persons gainfully employed, and those who employ them, are taxed to permit the payment of benefits to the retired and disabled, and their dependents. Plainly the expectation is that many members of the present productive work force will in turn become beneficiaries rather than supporters of the program. But each worker’s benefits, though flowing from the contributions he made to the national economy while actively employed, are not dependent on the degree to which he was called upon to support the system by taxation. * * *
* * * [The Social Security] program was designed to function into the indefinite future, and its specific provisions rest on predictions as to expected economic conditions which must inevitably prove less than wholly accurate, and on judgments and preferences as to the proper allocation of the Nation’s resources which evolving economic and social conditions will of necessity in some degree modify.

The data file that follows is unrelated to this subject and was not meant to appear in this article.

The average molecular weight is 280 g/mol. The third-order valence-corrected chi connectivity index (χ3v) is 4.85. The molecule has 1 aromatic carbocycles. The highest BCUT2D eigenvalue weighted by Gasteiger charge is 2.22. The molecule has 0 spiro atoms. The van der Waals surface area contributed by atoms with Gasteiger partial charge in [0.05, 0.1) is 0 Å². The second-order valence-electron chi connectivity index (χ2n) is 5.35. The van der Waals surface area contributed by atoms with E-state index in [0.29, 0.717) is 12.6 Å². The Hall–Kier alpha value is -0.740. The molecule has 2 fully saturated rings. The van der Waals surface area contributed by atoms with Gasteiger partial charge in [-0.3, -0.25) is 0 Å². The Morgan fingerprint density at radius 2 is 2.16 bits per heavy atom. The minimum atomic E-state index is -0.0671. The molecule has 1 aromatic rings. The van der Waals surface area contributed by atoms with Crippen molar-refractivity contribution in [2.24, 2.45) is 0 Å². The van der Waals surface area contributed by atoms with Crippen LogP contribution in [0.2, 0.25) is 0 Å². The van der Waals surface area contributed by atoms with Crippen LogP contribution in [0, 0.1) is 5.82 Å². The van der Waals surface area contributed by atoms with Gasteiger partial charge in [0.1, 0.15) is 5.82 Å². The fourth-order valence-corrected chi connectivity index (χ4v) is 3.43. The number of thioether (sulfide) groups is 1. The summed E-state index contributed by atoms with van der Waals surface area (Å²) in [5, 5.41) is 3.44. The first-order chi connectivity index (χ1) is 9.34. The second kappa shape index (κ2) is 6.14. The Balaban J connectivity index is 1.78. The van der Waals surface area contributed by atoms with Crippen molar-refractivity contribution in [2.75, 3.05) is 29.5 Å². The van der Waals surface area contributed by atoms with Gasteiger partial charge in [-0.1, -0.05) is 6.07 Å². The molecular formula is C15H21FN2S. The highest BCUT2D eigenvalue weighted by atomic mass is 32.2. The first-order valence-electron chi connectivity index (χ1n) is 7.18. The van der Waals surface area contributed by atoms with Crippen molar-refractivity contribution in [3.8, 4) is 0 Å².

To engraft upon the Social Security system a concept of “accrued property rights” would deprive it of the flexibility and boldness in adjusting to ever-changing conditions which it demands. * * * It was doubtless out of an awareness of the need for such flexibility that Congress included in the original Act, and has since retained, a clause expressly reserving to it “[t]he right to alter, amend, or repeal any provision” of the Act. * * * 42 U.S.C. § 1304. That provision makes explicit what is implicit in the institutional needs of the program. * * *